Another hit. I have just been alerted of the presence of a Rogue Device within the organization. Thankfully, Sepio’s solution was able to detect the device, block it, and identify its location. The device was a Raspberry Pi embedded within one of our Logitech mice, impersonating a keyboard. If it were not for HAC-1, there could have been some serious consequences. Impersonating a keyboard means that the Raspberry Pi is identified as a legitimate HID and is therefore not detected as suspicious. The attacker can remotely execute a payload that causes substantial damage to the organization, such as malware injection, data theft, and espionage, among others. Wow, that was a close one.
As if this day could not get any worse, it seems as though someone on the marketing team accidentally clicked on a malicious link in a phishing email that subsequently installed malware on the endpoint. Apparently, the training program I put together had not been as effective as I had hoped. This incident emphasizes the risk that employees pose to an organization. That is not to disregard the staff’s efforts in remaining cautious, but to highlight the extent that bad actors will go to manipulate employees.
The email was extremely well-curated, and this is the precise reason we need multiple layers of security. The harsh reality is that we cannot rely on humans to keep the organization secure. Our anti-malware software detected the presence of the malware and was able to remove it. However, if the software had failed to update, it might have been ineffective, should the malware have been a new form that the software did not recognize. In this case, the malware was generally harmless and just flashed advertisements whenever the user clicked anything. Irritating, but harmless. However, phishing emails can have detrimental consequences if the perpetrator attaches nefarious malware.
After a tiresome morning and afternoon, I have a moment of quiet to work on the organization’s cybersecurity strategy. Recent events have convoluted this process, especially the disagreements over the budget. The ambiguity surrounding the financial details means that I cannot create a conclusive strategy. And, if the budget is too restrained, then the final strategy will not provide comprehensive protection. However, I curate a tentative plan in the meantime, which most definitely needs to address the gaps in our security software solutions. I also need to reassess the approach to employee training and education after the successful phishing attempt today.
Importantly, I need to ensure that the entire strategy complies with the relevant regulations. Our organization has a substantial global presence, meaning more regulations and frameworks with which we must comply. And, in some cases, regulations can contradict each other. Know Your Customer (KYC) regulations are in place to ensure organizations know enough about their clients. And banks are especially concerned with this regulation to ensure that they follow the rules on anti-money laundering (AML) and combatting the financing of terrorism (CFT).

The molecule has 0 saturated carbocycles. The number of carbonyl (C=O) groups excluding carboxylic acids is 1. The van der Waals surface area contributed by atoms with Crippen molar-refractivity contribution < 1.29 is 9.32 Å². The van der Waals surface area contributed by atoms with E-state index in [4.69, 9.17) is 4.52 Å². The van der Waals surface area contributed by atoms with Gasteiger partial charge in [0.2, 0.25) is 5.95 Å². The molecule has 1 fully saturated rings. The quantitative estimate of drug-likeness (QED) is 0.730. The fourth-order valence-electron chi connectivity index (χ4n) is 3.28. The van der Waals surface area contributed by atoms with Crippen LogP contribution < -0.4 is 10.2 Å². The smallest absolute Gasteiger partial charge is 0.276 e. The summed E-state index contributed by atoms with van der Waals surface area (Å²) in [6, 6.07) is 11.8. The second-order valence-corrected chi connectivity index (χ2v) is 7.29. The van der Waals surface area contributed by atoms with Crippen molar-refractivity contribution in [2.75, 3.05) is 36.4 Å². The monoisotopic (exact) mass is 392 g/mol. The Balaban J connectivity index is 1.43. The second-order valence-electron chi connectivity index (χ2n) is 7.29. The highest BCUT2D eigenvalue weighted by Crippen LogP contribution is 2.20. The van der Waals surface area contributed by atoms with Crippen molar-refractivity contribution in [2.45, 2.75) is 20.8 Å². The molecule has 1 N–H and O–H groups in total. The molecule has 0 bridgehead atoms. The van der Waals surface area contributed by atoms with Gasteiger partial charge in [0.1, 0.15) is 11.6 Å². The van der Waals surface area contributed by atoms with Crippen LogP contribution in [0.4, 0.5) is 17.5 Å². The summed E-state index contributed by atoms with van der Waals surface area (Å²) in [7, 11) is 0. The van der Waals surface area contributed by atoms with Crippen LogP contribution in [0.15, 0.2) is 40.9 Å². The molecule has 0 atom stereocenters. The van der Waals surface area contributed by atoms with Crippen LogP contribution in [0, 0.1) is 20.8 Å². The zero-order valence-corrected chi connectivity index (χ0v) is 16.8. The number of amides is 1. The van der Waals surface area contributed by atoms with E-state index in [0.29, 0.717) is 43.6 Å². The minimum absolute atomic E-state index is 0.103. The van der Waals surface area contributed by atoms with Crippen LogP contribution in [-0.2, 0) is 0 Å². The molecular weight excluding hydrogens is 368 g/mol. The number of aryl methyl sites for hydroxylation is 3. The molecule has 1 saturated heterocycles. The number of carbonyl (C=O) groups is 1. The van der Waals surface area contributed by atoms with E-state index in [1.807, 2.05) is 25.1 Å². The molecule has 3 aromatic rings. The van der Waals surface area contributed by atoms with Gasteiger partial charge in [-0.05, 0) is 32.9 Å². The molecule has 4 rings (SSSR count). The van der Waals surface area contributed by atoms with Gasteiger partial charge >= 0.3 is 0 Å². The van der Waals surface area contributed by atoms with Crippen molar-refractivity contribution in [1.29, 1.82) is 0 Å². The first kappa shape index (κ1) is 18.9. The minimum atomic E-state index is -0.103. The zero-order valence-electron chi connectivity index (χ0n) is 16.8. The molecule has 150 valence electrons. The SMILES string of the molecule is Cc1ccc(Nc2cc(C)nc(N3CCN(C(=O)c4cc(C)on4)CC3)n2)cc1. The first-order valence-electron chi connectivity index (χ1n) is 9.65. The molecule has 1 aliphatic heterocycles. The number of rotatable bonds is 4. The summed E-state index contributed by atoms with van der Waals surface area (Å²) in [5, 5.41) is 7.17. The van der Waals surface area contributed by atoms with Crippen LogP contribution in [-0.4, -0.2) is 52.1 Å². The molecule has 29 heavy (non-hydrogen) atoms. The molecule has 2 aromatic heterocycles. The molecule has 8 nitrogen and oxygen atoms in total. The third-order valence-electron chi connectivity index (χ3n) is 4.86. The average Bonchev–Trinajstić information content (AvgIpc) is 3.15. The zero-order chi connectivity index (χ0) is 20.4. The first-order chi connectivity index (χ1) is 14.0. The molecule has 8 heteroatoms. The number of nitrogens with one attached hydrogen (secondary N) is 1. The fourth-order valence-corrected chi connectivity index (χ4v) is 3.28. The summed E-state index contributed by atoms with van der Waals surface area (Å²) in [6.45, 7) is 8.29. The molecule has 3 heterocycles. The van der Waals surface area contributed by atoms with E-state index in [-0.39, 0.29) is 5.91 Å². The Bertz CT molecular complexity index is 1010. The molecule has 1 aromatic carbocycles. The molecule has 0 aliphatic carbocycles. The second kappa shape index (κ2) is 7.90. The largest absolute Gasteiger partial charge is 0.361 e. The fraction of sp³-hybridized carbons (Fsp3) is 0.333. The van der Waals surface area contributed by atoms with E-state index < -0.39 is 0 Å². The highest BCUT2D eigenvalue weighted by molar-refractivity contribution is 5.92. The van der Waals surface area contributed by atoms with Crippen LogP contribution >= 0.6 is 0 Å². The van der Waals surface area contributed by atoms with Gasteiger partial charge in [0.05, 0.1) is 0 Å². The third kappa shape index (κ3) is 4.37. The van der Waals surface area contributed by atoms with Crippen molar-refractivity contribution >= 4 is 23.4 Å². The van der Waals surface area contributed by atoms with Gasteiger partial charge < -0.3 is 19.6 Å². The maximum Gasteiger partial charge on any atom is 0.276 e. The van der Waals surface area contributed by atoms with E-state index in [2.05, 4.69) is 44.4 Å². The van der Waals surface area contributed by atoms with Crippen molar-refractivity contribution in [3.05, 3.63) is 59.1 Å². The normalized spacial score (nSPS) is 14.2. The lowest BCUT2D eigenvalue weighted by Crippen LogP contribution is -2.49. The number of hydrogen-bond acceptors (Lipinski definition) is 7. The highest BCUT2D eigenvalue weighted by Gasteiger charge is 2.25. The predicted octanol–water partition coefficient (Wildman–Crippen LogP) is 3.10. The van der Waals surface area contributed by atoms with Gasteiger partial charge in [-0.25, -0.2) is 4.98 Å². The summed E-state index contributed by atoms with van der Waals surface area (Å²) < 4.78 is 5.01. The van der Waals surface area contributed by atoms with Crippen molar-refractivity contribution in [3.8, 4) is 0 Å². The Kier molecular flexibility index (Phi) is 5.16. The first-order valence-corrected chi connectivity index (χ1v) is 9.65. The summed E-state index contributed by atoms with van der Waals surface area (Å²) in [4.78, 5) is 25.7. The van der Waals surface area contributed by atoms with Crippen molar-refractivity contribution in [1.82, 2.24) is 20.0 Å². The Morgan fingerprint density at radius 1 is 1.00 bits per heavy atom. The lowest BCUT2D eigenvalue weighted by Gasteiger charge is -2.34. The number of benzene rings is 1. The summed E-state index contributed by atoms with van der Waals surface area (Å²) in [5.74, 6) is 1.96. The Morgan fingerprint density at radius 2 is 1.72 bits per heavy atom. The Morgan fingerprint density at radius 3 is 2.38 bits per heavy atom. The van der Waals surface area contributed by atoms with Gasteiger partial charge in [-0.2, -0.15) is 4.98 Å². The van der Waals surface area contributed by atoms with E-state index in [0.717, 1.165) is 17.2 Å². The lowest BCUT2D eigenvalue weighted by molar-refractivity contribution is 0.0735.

However, data protection regulations, such as the EU’s General Data Protection Regulation (GDPR), significantly restrict how organizations collect customer data. The strategy I compose must comply with both, which is a somewhat challenging task. Another regulation we must comply with is Section 889 of the National Defense Authorization Act (NDAA). As an organization that obtains government contracts, we need to ensure that we do not use any equipment, system or service that uses covered telecommunications equipment produced by the specific companies, and their subsidiaries or affiliates, outlined in the regulation.
Typically, this would be a highly laborious task, and may not even be accurate due to the covert nature of Rogue Devices. However, the HAC-1 solution provides complete visibility into all of our hardware assets, in addition to information regarding each device’s vendor name, product name and more. The greatest challenge of compliance comes in the supply chain – how do we ensure that our suppliers comply with Section 889? I might have to include a requirement in the strategy that all third parties deploy the HAC-1 solution to guarantee their compliance with Section 889 to ensure that we maintain our government contract.
Time to Relax?
It is finally time for me to go home following a very stressful day. It has been a while since I have had a day as taxing as this one. However, part of being a CISO means that I need to quickly adapt to the unpredictable environment of cybersecurity. Today demonstrates just how erratic my job can be. One of the greatest downsides to such a busy day is that I have not had time to myself. The lack of a break, coupled with a multitude of stressful challenges, means that I am tense and irritable. A negative headspace will have adverse effects on my performance tomorrow, or until I do get that needed “me time”.